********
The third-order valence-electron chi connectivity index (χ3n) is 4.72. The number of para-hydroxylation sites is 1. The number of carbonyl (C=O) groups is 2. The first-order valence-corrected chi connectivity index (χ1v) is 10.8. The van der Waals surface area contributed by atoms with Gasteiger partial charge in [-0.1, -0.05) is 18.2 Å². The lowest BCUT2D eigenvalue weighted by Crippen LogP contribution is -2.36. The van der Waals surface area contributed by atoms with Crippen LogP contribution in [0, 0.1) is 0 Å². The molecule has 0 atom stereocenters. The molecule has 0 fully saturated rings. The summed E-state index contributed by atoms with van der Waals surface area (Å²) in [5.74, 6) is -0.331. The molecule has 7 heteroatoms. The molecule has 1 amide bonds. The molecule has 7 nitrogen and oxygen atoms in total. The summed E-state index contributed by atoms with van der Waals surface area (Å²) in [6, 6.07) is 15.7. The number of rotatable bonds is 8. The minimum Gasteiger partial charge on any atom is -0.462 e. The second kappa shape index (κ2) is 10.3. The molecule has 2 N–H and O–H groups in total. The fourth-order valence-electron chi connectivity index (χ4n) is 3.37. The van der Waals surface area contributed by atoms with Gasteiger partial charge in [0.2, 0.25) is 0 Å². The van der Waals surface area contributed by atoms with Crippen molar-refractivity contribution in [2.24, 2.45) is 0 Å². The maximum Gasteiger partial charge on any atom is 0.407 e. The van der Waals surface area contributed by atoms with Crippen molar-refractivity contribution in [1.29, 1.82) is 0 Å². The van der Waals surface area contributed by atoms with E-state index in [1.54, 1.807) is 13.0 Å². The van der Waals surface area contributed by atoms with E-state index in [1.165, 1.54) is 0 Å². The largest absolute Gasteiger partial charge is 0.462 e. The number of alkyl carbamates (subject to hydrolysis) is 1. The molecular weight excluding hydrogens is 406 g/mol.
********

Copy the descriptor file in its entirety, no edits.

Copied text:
The third-order valence-electron chi connectivity index (χ3n) is 4.72. The number of para-hydroxylation sites is 1. The number of carbonyl (C=O) groups is 2. The first-order valence-corrected chi connectivity index (χ1v) is 10.8. The van der Waals surface area contributed by atoms with Gasteiger partial charge in [-0.1, -0.05) is 18.2 Å². The lowest BCUT2D eigenvalue weighted by Crippen LogP contribution is -2.36. The van der Waals surface area contributed by atoms with Crippen LogP contribution in [0, 0.1) is 0 Å². The molecule has 0 atom stereocenters. The molecule has 0 fully saturated rings. The summed E-state index contributed by atoms with van der Waals surface area (Å²) in [5.74, 6) is -0.331. The molecule has 7 heteroatoms. The molecule has 1 amide bonds. The molecule has 7 nitrogen and oxygen atoms in total. The summed E-state index contributed by atoms with van der Waals surface area (Å²) in [6, 6.07) is 15.7. The number of rotatable bonds is 8. The minimum Gasteiger partial charge on any atom is -0.462 e. The second kappa shape index (κ2) is 10.3. The molecule has 2 N–H and O–H groups in total. The fourth-order valence-electron chi connectivity index (χ4n) is 3.37. The van der Waals surface area contributed by atoms with Gasteiger partial charge in [0.2, 0.25) is 0 Å². The van der Waals surface area contributed by atoms with Crippen molar-refractivity contribution in [2.24, 2.45) is 0 Å². The maximum Gasteiger partial charge on any atom is 0.407 e. The van der Waals surface area contributed by atoms with Crippen molar-refractivity contribution in [1.29, 1.82) is 0 Å². The van der Waals surface area contributed by atoms with E-state index in [1.54, 1.807) is 13.0 Å². The van der Waals surface area contributed by atoms with E-state index in [1.165, 1.54) is 0 Å². The largest absolute Gasteiger partial charge is 0.462 e. The number of alkyl carbamates (subject to hydrolysis) is 1. The molecular weight excluding hydrogens is 406 g/mol.